We continued our journey across the island from first light, driving from Port Alberni towards Tofino. We had seen via eBird that there was a Long-billed Curlew at the south end of Long Beach on the Pacific coast, so we made that our first stop on our tour of the beaches between Ucluelet and Tofino. We arrived in gloomy conditions with soft rainfall. There was a surf competition taking place at the beach, which shattered the otherwise tranquil setting, with Varied Thrushes singing in the background once again.
The beach itself was indeed very long, all sandy with rocky outcrops at the south end, and the north end out of sight in the gloom. There were small numbers of waders around the beach, as well as gulls on the beach and rocky outcrops. Large flocks of Scoters, Grebes and Divers could be seen bobbing around on the waves just offshore.
Long-billed Curlew - The bird we had come to the site for was still in place, in the company of three Hudsonian Whimbrels. They were all happily wandering around the beach, giving excellent views. The bird looked more like a Whimbrel than a Eurasian Curlew, with short squat legs, but with an enormous great bill on its face.
Marbled Godwit - We decided not to twitch a Marbled Godwit in Victoria, on the south of Vancouver Island, and so we had written off our chances. It was a pleasant surprise when we arrived at the beach to find one pottering about with the Whimbrels.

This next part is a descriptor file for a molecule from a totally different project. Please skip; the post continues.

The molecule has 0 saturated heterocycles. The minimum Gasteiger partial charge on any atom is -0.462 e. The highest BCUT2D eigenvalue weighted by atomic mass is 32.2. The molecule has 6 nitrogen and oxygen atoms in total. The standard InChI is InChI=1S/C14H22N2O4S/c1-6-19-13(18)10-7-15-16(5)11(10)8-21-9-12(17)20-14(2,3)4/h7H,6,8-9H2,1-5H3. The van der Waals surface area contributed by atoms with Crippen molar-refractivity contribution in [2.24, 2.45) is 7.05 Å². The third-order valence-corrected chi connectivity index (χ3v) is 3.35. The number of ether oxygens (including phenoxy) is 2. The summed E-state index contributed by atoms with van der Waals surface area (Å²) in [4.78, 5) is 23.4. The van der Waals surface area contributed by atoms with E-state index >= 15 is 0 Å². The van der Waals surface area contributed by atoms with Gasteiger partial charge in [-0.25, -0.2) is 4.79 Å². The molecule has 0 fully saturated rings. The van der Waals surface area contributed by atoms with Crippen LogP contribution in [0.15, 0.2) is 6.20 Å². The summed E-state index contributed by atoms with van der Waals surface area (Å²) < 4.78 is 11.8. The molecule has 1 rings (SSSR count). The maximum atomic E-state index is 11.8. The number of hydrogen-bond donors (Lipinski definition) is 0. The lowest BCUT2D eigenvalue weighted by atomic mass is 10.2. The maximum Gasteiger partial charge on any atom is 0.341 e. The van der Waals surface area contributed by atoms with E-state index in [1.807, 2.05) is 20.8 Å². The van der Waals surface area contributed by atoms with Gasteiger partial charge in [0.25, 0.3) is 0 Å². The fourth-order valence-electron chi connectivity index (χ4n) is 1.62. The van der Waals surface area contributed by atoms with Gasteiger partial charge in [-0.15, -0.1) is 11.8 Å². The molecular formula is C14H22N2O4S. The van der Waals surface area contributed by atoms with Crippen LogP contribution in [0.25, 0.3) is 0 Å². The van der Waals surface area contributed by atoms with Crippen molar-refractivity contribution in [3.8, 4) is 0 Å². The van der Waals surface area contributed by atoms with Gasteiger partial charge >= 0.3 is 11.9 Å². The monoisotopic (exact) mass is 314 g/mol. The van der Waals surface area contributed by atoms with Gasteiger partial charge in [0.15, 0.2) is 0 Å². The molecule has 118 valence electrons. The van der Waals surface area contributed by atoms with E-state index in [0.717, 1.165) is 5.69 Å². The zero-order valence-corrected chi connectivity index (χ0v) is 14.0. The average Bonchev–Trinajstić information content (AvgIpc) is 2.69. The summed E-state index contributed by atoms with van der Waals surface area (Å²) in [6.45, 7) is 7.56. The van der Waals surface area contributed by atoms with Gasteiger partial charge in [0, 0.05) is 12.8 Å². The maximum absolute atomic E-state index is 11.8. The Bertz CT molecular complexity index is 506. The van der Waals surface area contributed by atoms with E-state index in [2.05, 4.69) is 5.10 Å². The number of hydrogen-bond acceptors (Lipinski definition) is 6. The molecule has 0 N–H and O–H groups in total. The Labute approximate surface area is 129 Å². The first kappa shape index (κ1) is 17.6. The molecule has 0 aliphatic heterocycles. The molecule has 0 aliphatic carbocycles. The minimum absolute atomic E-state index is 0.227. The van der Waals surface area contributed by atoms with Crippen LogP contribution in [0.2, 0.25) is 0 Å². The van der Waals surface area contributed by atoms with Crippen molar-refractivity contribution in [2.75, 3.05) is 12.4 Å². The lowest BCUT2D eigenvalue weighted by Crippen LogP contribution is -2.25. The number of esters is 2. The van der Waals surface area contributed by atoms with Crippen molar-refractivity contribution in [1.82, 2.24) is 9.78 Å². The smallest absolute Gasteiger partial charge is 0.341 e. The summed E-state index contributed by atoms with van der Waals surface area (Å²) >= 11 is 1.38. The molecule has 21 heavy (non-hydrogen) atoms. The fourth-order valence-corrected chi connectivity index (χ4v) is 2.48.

Black Oystercatcher - Like any other oystercatcher in terms of structure and behaviour, but completely black! We found them common across the west coast but we were always excited to see them.
Long Beach - South End: Surf Scoter, White-winged Scoter, Western Grebe, Red-necked Grebe, Pacific Diver, Great Northern Diver, Western Gull, Glaucous-winged Gull, Long-billed Curlew, Hudsonian Whimbrel, Marbled Godwit, Western Sandpiper, Semipalmated Plover, Black Oystercatcher, Rufous Hummingbird, Northern Raven, Northwestern Crow, Varied Thrush, American Robin, Orange-crowned Warbler, Fox Sparrow, Harbour Seal,
The next beach we called at was Chestermans Beach, further north towards Tofino than long beach, and according to my research, the best chance we had for a late Black Turnstone, a species we really wanted to see. The beach was once again sandy, with rocky outcrops at either end with a rocky island in the middle that was sadly private. The tide was some way out when we arrived, and the beach was busy with tourists and dog walkers. It was not ideal for looking for birds.